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The copy desk at The Cincinnati Enquirer wrote -30- last week.* Though various newsroom functions continue, under the opaque titles now favored in the business, there is no longer a copy desk staffed by copy editors at The Enquirer.

It was there in 1980 that I got my start in the business. On the strength of a master’s degree in English, six summers’ experience in high school and college as the Johannes factotum of the weekly Flemingsburg Gazette in Flemingsburg, Kentucky, and a three-week tryout on The Enquirer’s copy desk, they gave me a job.

The slotman was Bill Trutner, who had taught English before succumbing to journalism, a quiet, calm presence on the desk who was sympathetic and encouraging. Bob Johnson, impatient of nonsense and prone to pungent country expressions, was news editor.

On the desk proper, there were veterans like Jack “I wanted to be a miner but I didn’t have the Latin” Cannon. Phil Fisher, who remained at his post to the bitter end, and from whom I learned a great deal, had arrived a year before me. And the fellowship of the rim boasted a couple of other newcomers, the banjo-wielding John Bryan and Jan Cordero, later Jan Leach, later editor of the Akron Beacon Journal, now professing journalism at Kent State. It was a merry band.

Though we had esprit de corps, we were, as copy editors, still second-class journalists in the taxonomy of the time. And to be sure, even when it was flush, Gannett never put a premium on editing. The New York Times, after my tryout in 1986, advised me to “get a job at a newspaper that takes editing seriously and come and see us in two years.”**

So it is not a surprise that Gannett today would be eliminating copy desks, centralizing some functions in “hubs” remote from the city of publication, and dissolving such editing as remains in a multitude of other functions. I understand the importance of online journalism and social media to the business. As Arunah S. Abell showed when he founded a penny paper in Baltimore in 1837, you have to put the stuff out where people will read it.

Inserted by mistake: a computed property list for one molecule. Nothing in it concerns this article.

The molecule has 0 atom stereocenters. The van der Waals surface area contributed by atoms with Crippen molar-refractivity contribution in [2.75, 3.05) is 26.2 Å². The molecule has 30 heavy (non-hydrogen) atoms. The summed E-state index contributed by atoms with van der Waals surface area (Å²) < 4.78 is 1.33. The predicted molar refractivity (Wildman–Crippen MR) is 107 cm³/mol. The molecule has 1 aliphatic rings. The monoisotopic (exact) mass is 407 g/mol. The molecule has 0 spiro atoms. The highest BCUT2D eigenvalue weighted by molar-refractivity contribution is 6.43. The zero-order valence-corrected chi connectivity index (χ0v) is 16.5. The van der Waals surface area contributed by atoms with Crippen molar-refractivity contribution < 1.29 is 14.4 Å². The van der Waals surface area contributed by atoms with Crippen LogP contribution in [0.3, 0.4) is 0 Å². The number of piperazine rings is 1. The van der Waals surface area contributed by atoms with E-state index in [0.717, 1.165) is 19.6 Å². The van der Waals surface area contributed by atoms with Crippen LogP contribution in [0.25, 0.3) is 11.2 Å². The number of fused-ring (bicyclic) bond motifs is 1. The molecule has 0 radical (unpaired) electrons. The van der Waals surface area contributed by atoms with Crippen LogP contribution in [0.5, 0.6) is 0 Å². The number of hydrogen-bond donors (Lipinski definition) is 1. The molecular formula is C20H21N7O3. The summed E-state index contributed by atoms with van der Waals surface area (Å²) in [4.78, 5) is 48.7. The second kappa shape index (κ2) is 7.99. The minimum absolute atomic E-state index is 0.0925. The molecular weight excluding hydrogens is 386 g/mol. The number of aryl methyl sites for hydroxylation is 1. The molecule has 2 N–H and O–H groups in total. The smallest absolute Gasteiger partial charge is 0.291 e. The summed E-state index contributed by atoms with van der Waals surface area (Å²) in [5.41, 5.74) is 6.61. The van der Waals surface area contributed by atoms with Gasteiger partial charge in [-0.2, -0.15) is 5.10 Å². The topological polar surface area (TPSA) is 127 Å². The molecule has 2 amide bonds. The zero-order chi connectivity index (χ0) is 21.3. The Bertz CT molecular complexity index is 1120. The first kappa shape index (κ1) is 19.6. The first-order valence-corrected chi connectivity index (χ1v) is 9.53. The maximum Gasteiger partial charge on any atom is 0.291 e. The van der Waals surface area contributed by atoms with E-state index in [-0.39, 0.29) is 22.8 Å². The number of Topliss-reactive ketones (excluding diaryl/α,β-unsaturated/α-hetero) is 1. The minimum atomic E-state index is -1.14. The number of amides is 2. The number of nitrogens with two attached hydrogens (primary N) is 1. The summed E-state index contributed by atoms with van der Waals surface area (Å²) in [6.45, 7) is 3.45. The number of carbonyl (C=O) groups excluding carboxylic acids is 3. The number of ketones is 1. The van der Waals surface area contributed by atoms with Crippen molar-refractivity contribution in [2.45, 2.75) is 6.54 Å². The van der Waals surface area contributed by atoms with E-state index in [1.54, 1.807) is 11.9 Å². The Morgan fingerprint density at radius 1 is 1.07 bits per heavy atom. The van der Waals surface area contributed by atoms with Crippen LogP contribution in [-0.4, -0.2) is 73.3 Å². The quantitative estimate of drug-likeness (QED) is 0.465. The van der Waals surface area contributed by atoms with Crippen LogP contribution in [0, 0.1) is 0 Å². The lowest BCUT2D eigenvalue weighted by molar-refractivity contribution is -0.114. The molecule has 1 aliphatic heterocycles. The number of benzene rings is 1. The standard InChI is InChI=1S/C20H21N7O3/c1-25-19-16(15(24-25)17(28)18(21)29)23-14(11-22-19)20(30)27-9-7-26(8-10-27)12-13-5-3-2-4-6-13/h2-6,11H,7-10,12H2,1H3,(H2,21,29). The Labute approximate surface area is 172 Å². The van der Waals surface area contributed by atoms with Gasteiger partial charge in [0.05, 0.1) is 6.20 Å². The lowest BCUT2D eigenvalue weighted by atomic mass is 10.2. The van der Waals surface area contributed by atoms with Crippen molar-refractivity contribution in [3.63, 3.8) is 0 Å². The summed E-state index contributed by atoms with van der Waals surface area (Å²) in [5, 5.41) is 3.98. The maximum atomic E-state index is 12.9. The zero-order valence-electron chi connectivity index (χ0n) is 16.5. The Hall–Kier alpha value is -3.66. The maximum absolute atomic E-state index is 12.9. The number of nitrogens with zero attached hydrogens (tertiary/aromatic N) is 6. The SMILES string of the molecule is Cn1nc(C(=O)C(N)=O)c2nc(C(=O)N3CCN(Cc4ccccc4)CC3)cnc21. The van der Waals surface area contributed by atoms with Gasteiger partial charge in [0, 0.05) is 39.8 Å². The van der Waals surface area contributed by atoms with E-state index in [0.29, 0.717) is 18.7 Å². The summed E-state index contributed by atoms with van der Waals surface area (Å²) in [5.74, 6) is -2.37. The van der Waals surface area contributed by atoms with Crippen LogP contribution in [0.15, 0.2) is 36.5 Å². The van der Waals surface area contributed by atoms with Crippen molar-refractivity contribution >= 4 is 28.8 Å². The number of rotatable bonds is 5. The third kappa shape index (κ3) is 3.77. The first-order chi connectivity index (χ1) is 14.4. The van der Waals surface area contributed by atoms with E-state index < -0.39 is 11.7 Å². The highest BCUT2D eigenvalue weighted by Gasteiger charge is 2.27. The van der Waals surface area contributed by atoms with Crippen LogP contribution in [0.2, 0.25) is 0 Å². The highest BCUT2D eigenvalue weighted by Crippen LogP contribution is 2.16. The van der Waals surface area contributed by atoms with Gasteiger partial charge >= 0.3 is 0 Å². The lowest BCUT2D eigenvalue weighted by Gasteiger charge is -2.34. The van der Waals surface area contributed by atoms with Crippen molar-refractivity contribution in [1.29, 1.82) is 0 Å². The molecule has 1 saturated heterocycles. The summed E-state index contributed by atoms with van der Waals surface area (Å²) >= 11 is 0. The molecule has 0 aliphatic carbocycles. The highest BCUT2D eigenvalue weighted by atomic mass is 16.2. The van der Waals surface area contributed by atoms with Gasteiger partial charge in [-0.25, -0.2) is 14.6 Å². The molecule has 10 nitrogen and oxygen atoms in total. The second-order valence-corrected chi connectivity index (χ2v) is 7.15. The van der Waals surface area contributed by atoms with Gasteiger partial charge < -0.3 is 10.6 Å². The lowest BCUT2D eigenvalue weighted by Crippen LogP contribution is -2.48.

But the cheerleading over the New Order by Carolyn Washburn, Gannett’s satrap in Cincinnati,*** masks the reality of what is being sacrificed. It is not just the loss of copy editors’ attention to niceties of spelling, punctuation, grammar, usage, and house style that made the published prose look reasonably polished and professional. It is the loss of people whose specific task was to raise awkward questions. Is this clear? Is this right? Is this plagiarized? Is this libelous? Is this a story? Is this true?

Even in the palmy days there was never enough time to get everything right. Today the workload has increased, but the time available has not, and there are fewer shoulders for the burden.
None of this can be helped. It remains only to thank those editors who welcomed me into this obscure craft thirty-four years ago, those colleagues alongside whom I have worked these three decades since, and that hardy band who have just put down their green eyeshades in Cincinnati.

You have done the Lord’s work, anonymously and determinedly, for employers who never fully recognized your gifts, your accomplishments, your worth. Ave atque vale.

*In the news paper business -30- is a term of art. Once typed at the bottom of the last page to indicate the end of the text, it became a metaphor for the end of a career.

**I did the first half 

***Two years ago it was Ms. Washburn who made the fatuous suggestion of engaging an English teacher to go over the paper's increasingly shoddy copy. One can imagine what that copy will look like now.

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